Emerging research in music therapy has found that the right music can improve medical outcomes for patients.
May 19, 2017
Ruth Stanley, a former Benedictine nun from Minnesota, has been in the vanguard of the new research, and last weekend she led a workshop at the Monastery of Immaculate Conception to help participants find music to heal them.
“The power of our music is the power of the human voice,” Stanley said. “There’s great sacredness in that.”
In ancient cultures, Stanley said, healers would prescribe certain musical treatments as part of their healing. Through her 20 years of research with old music systems, particularly the Gregorian chant, she’s found that those ancient music systems mimic the frequencies and sound intervals found in the human voice that the nervous system uses to determine safety or danger.
Gregorian chants are broken down into eight modes that revolve around set sound intervals that can evoke different responses from listeners. The same ranges found in the Gregorian chants Stanley works with have been found in every ancient music system, with the same intervals eliciting the same responses in people from every culture. Those intervals, Stanley said, are why you can hear a love song sung in a different language and still know it’s a love song.
“(It) doesn’t matter the culture; doesn’t matter the demographic; doesn’t matter the time,” Stanley said. “It comes back to the same subset of intervals.”
It all has to do with the autonomic nervous system, also known as ANS, which is responsible for processes that happen without us having to think about them, such as organ and emotional regulation.
The ANS is hardwired to respond to cues in the human voice that tell it whether it is safe or in danger, Stanley said. Music, she said, mimics those vocal cues and causes appropriate responses in the ANS.
A great example, she said, is the theme song to the movie “Jaws,” which puts the interval between the syllables in ‘uh-oh’ or ‘oh no’ into music to make the audience uneasy. Our brain locks onto the ‘uh-oh’ interval in that song, despite the other sounds in it, because it is hardwired to find and focus on sounds that mimic the human voice.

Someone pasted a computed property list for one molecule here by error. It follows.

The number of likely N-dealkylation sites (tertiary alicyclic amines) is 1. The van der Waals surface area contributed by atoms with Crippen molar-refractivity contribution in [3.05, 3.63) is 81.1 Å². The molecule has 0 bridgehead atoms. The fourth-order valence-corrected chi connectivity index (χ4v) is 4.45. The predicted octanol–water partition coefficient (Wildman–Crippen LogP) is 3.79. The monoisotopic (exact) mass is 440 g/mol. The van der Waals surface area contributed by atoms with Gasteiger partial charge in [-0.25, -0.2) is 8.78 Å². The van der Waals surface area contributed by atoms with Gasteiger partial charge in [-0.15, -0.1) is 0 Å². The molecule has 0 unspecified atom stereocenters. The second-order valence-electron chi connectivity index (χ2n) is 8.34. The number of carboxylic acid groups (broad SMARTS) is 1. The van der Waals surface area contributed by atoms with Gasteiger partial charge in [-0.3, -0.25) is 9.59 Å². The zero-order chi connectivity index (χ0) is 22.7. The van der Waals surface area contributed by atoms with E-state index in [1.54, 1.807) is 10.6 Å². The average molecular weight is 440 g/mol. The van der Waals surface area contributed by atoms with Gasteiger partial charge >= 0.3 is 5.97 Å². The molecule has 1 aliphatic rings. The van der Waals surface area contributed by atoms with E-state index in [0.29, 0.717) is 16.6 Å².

“It was in the voice before it was in the music,” Stanley said.
Different pitch intervals will elicit different responses, Stanley has found, and even though the modern music doesn’t use the same music system as the Gregorian chants, the pitch intervals remain.
Larger pitch intervals make people feel safe. In modern music, for example, a perfect fifth elicits happiness and comfort. A perfect fourth is calming, and a minor sixth is soothing. Even sad sounds, like the minor sixth, can be soothing, Stanley said, because the cues they give to the nervous system communicate safety.
That’s important, Stanley said, because the feeling of safety while being sad allows you to process those emotions and move on.
“That’s why rock ballads are so important,” Stanley said. “We need to be able to feel and process emotions like sadness.”
The key to using music in healing is finding the pitch intervals that make a patient feel safe. Feeling safe calms the nervous system and allows the body to work the way it needs to.
In pain relief, for example, the music won’t make the pain go away, but it will calm the injured person down so that the body can produce the right chemicals to heal.
In her work at the CentraCare Heart and Vascular Center in Minnesota, Stanley used music with patients to decrease anxiety, depression and, in some cases, the need for pain medication. She has also worked with oncology patients to ease nausea, vomiting, and pain.
Other researchers, she said, have found music can help restore speech and movement in patients suffering from stroke or brain injuries, as well as memory in dementia patients.
At the retreats last weekend, Stanley taught participants how to use pitch intervals, rhythm, and articulation to create playlists to cheer them up, help them sleep and to reduce stress and pain. The reality, she said, is that people already know what music will help them feel how they want; the key to good music therapy is helping them find more of it.
“This is sort of the cutting edge of music (research),” Stanley said. “We’re just figuring this stuff out.”
By Leann Burke
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